Nigeria’s manufacturing activity pulled off a sharp growth last month, shaking off successive contractions in the two months preceding April.
The growth was recorded as the squeeze resulting from the central bank’s push to wean Africa’s largest economy off dependence on physical cash softened.
The country’s Purchasing Manager Index (PMI) came in at 53.8 for the month on increased production level and improvement in new business, according to newly issued factory activity data.
A reading higher than 50 points to growth, while any below that threshold implies a shrinking in PMI, which assesses the overall direction that business condition in the manufacturing industry is headed.
Hiring was restrained and employment consequently slowed as companies still grappled with uncertainty in some way, following the crisis.
“The easing of the cash shortage challenge in April saw improvement in both output and consumer demand,” Muyiwa Oni, Head of Equity Research West Africa at Stanbic IBTC Bank, said.
Stanbic IBTC Bank works alongside S&P Global and Nigeria’s statistics office every month to provide the data.
“While the easier access to cash caused business activities to expand across key sectors (Agriculture, manufacturing, services and wholesales and retails sectors), firms however maintained caution in increasing staff head count,” Mr Oni further stated.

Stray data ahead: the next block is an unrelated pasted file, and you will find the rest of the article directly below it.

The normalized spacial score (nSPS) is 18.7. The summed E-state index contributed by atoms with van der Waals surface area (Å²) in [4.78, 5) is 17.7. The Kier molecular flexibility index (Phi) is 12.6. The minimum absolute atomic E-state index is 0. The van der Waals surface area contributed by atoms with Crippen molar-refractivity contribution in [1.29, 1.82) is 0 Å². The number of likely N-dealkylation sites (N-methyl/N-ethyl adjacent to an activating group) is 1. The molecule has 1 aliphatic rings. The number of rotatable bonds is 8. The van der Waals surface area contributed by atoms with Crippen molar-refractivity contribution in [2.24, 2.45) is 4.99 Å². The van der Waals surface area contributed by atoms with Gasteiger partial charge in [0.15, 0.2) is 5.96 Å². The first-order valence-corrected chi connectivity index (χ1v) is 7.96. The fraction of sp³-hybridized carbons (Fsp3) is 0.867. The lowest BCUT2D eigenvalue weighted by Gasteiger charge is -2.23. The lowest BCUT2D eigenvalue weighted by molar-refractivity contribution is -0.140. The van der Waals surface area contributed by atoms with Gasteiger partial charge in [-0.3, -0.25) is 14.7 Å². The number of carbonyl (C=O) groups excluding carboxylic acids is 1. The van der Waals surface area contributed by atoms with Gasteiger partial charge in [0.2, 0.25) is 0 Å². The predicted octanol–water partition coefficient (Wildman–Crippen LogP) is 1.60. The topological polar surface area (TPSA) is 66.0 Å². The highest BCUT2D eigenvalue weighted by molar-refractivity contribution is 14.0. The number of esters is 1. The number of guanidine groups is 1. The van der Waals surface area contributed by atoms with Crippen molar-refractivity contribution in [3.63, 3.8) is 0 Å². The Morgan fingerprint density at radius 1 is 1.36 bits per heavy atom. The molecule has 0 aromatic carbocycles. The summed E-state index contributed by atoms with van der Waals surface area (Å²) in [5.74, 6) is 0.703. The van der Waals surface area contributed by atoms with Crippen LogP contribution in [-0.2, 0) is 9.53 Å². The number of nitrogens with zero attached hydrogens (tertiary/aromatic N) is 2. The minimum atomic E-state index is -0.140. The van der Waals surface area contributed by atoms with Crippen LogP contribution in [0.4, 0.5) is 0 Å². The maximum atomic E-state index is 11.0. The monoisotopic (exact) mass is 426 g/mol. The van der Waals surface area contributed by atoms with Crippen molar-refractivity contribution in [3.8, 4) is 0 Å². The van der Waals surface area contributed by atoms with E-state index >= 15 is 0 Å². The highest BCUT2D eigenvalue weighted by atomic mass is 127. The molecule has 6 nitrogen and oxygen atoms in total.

His optimism for activity in the near term is measured, considering that sentiment remains relatively weak and given the signals that access to cash will be steady, not dramatic.
The document highlighted a steep jump in input costs for manufacturers in April, not altogether unanticipated as Nigeria’s inflation climbed to 22 per cent in the preceding month, closing in on its 18-year peak.
Even though firms passed on the increased cost to customers, that was done sensitively in order to attract them, leading to the slightest rate of selling price increase in three years.
“Business sentiment remained subdued in April, despite a slight pick-up from March. In fact, optimism was among the lowest seen since the survey began in January 2014,” the report said.
By Ronald Adamolekun, Premium Times
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